Study design: A population-based, prospective cohort.
Objective: To study associations between emotional distress and long-term low back disability in a general population.
Summary of background data: In primary and hospital care studies, emotional, cognitive, and personality factors have been associated with low back disability, while the association between distress and novel back pain episodes has been uncertain.
Methods: A randomly drawn cohort of 1152 occupationally active persons aged 20-55 years was interviewed with a comprehensive psychosocial questionnaire in 1990, and was followed for 12 years in national registers over sickness, rehabilitation, and disability benefits. Data on emotional distress, earlier low back pain (LBP), education, life style, psychosocial, and work-related factors were collected at baseline.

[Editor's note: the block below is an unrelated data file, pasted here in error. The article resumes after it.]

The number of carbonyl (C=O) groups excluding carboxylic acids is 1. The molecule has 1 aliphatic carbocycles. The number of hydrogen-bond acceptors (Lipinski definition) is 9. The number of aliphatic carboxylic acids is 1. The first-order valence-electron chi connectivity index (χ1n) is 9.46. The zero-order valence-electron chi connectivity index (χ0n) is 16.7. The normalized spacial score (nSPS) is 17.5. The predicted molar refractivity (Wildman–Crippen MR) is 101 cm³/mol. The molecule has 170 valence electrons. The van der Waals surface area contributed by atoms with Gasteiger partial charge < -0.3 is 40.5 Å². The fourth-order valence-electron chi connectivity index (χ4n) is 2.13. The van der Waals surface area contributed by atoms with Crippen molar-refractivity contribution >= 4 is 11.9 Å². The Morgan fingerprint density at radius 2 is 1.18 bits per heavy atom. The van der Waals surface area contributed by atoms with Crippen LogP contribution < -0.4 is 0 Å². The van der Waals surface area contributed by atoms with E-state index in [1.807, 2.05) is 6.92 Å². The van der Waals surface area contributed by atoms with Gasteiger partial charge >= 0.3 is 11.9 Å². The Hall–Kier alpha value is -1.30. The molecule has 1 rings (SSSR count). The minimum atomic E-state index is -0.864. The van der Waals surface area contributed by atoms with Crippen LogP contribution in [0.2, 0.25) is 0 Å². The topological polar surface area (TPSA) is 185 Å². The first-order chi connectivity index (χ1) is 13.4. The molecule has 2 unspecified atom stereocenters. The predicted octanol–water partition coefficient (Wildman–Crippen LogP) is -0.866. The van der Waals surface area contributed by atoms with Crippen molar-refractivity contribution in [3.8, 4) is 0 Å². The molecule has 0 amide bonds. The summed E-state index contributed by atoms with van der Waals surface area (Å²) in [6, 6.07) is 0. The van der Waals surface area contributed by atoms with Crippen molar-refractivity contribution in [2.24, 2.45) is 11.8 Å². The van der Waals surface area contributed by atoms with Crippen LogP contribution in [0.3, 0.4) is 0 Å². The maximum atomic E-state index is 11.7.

Results: Long-term benefits due to low back disability were granted to 131 persons (11.4%) in the follow-up period. In multivariate analysis, earlier LBP, emotional distress, low grade of education, and high physical job stress were associated with low back disability. Persons with both emotional distress and earlier back pain were most at risk for disability (hazard ratio 2.91, 95% confidence interval 1.60-5.29). Persons with emotional distress but no earlier episodes of LBP had no increased risk for low back disability (hazard ratio 0.71, 95% confidence interval 0.34-1.45).
Conclusions: Emotional distress is a predictor for low back disability in persons with earlier LBP, but not in persons without. To prevent low back disability, emotional distress should be considered and treated in persons with LBP.